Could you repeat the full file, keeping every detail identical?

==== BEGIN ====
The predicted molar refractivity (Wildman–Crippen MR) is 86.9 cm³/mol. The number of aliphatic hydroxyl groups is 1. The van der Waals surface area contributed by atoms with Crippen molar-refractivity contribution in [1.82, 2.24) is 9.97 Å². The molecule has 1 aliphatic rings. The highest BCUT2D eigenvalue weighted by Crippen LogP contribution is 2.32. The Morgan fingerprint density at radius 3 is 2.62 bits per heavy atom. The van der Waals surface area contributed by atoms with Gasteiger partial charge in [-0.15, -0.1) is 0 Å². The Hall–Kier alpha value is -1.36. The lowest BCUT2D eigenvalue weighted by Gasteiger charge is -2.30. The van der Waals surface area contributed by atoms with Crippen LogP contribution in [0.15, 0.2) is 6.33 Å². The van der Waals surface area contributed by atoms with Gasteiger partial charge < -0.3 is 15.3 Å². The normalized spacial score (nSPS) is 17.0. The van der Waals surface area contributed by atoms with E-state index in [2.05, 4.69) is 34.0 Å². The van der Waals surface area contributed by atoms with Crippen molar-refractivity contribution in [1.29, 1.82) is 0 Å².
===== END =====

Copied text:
The predicted molar refractivity (Wildman–Crippen MR) is 86.9 cm³/mol. The number of aliphatic hydroxyl groups is 1. The van der Waals surface area contributed by atoms with Crippen molar-refractivity contribution in [1.82, 2.24) is 9.97 Å². The molecule has 1 aliphatic rings. The highest BCUT2D eigenvalue weighted by Crippen LogP contribution is 2.32. The Morgan fingerprint density at radius 3 is 2.62 bits per heavy atom. The van der Waals surface area contributed by atoms with Gasteiger partial charge in [-0.15, -0.1) is 0 Å². The Hall–Kier alpha value is -1.36. The lowest BCUT2D eigenvalue weighted by Gasteiger charge is -2.30. The van der Waals surface area contributed by atoms with Crippen LogP contribution in [0.15, 0.2) is 6.33 Å². The van der Waals surface area contributed by atoms with Gasteiger partial charge < -0.3 is 15.3 Å². The normalized spacial score (nSPS) is 17.0. The van der Waals surface area contributed by atoms with E-state index in [2.05, 4.69) is 34.0 Å². The van der Waals surface area contributed by atoms with Crippen molar-refractivity contribution in [1.29, 1.82) is 0 Å².